Expect folks to talk more and more about LCAs in the years to come. Most people will call this is a Life Cycle Assessment, but I have heard some change the "A" to "Analysis," so I've listed both as possible definitions here. But either as an Assessment or an Analysis, the result is the same-a look at the environmental impact of the entire life of the product. And generally, products that have a longer lifespan will get a better grade then something which has to be replaced every few years.

Some people will also call an LCA a "cradle to grave" analysis (or assessment!) since, again, you are looking at the entire life condition of the product-from the environmental "costs" of its birth to its final disposal. Factors considered in the birthing process can be how something is harvested, how it is processed (including factors such as energy use or waste generation), and then how long you can use it, the maintenance it requires during use and then, finally, how does safe/easy is it to dispose of in the end-or better yet, can it be recycled into something else?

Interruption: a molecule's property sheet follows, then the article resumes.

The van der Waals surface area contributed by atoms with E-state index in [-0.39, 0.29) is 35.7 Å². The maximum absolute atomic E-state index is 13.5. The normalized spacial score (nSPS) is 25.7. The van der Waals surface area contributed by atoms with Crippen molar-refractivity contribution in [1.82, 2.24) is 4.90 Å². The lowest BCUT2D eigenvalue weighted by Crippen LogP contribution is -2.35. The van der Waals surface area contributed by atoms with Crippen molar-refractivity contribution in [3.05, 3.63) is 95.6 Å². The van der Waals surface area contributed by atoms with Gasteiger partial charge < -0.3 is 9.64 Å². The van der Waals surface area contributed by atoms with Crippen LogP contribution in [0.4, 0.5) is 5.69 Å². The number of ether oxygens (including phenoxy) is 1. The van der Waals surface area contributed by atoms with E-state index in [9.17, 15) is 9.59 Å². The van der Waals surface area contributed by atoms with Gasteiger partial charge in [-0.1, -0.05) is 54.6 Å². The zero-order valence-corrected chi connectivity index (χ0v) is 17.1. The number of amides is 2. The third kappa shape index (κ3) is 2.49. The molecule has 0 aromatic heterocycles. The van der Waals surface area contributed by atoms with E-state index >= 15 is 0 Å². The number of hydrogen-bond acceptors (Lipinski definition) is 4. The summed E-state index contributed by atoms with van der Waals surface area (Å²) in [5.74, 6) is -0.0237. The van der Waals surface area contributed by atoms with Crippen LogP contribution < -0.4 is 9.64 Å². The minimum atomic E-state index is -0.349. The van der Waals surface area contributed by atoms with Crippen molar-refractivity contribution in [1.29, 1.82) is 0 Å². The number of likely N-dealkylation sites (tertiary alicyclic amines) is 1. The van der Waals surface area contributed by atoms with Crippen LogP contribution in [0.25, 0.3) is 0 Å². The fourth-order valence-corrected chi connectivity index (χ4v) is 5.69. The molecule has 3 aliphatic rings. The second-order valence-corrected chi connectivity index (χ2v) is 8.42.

LEED V4 plans to make increasing use of LCAs in determining compliant products, so best start getting familiar with it now. A few references can be found here:




Elizabeth Baldwin has over 20 years of international wood sourcing experience. Very widely traveled, her résumé's "Special Skills" section includes "the ability to eat anything from raw horse to deep-fried scorpion." She serves as Metropolitan Hardwood Flooring's (metrofloors.com) ECO (Environmental Compliance Officer) and deals daily with the "green alphabet soup" of today's industry: FSC, CARB, LEED, and much more. She blogs for Hardwood Floors on all things green (and, as she says, " 'grey' and 'blue' and almost every color except 'black and white.' Nothing in this world is black and white, particularly not 'green issues.'")